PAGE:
Thousands of lives saved as Herat cleared of landmines

Herat was among the provinces heavily infested by tens of thousands of landmines and unexploded ordnances. (Courtesy photo)
Updated 18 February 2018

Thousands of lives saved as Herat cleared of landmines

KABUL: Clearance of landmines from Herat after 40 years is nearing completion and was hailed by Afghan provincial authorities on Saturday as a remarkable life-saving work and “great news” for the people of the city.
Halo Trust, which has a long history of demining in Afghanistan, announced on Feb. 15 that 14 out of the 16 districts in Herat are safe following the completion of 10-year-long clearance operations by the UK-funded organization.
“This is certainly great news for the people of Herat,” said a spokesman for the governor of Herat.
Talking to Arab News, he said: “The public’s concern has been addressed. We had a ceremony marking the announcement that there is no danger to the lives of people from landmines and unexploded ordinance in those areas.”
The official added: “Thousands of kilograms of (explosive) materials were removed and destroyed. If one kilogram could kill at least one person then the number of lives saved amounts to thousands.”
Abdul Latif Rahimi, a senior operational officer for the Halo Trust, said: “The remaining two remote districts of Gulran and Shindand have not been cleared yet because of poor security and presence of militants in the area.”
Before Halo Trust began its operations in 2008, Herat was among the provinces heavily infested by tens of thousands of landmines and unexploded ordnance including missiles and aircraft bombs — the legacy of 40 years of war — Rahimi said.
“We have cleared some 96 million square meters of area in Herat of 645,117 mines, bombs, rockets and bullets in the past 10 years,” he told Arab News.
Fortunately, given the huge area cleared, the Halo Trust lost none of its employees while unearthing the explosives, he said.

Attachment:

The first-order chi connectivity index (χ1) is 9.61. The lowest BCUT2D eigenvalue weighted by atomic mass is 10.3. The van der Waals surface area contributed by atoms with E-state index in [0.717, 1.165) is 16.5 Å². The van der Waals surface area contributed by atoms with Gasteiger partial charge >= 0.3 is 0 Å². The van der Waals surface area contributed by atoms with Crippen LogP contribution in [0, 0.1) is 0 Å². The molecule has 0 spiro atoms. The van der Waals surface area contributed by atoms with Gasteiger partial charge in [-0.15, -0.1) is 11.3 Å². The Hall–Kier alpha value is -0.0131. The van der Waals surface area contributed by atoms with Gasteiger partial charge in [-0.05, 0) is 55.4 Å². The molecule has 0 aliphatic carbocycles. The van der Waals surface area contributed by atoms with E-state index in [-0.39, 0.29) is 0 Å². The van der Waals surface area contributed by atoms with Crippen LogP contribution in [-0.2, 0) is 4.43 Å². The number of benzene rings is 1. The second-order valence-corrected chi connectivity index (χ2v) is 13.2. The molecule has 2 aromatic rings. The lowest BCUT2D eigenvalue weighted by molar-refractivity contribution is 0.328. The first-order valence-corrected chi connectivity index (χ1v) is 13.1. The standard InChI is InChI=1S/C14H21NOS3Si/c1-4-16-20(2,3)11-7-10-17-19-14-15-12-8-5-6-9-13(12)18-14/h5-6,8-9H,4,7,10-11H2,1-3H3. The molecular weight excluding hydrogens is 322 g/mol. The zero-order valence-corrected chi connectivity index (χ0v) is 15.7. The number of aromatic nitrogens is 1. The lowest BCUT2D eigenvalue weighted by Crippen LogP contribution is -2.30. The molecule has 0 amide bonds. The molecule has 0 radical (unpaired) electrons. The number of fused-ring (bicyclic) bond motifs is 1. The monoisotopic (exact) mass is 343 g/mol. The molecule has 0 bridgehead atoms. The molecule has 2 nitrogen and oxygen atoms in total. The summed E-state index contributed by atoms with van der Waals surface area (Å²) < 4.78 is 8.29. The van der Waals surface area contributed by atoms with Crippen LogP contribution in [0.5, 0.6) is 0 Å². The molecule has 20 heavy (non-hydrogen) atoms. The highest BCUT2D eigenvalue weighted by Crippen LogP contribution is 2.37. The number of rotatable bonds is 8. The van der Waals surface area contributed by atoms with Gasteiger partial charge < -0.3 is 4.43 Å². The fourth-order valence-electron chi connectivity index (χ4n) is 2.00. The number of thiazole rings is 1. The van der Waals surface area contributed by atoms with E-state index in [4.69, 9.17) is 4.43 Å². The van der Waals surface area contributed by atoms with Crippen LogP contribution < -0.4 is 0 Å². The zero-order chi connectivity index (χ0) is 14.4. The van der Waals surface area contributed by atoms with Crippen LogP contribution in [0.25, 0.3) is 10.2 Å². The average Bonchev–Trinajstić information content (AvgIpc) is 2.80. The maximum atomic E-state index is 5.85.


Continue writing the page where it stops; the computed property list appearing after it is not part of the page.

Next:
But it lost six of its staff in an abduction incident in the province.
Authorities in Herat said one of the cleared sites is being used to house tens of thousands of Afghan refugees.


3 funeral workers fired over Maradona coffin photos

Updated 27 November 2020

3 funeral workers fired over Maradona coffin photos

  • The images distributed across social media have created outrage, even death threats, across a nation that venerated Maradona
  • Claudio Fernández confirmed that he’d lost his job at the Pinier funeral home, along with his son Ismael and Claudio Medina

BUENOS AIRES, Argentina: Three funeral workers have been fired for posing for photos alongside the body of soccer star Diego Maradona shortly before his funeral.
The images distributed across social media created outrage, even death threats, across a nation that venerated Maradona, who died Wednesday of a heart attack at age 60. Tens of thousands lined up for a chance to file past his body at the nation’s presidential palace on Thursday.
Claudio Fernández confirmed to Radio Diez on Friday that he’d lost his job at the Pinier funeral home, along with his son Ismael and Claudio Medina.
One of the images shows Fernández and his son — smiling and with thumb raised — alongside Maradona’s body in the coffin on Thursday. Medina appears in another in the same pose.
Fernández insisted that he hadn’t known they’d planned to take a photograph, much less distribute it. “It was something instantaneous. I’d just raised my head and my son did it like any kid of 18,” he told the radio station.
He said he had been receiving threats from others living in the El Paternal neighborhood where Maradona debuted as a professional in 1976 with the Argentinos Juniors team.
“They know me. I’m from the neighborhood,” Fernández said. “They say they are going to kill us, break our heads.”
The team issued a statement saying it was considering expelling Fernández from its membership rolls.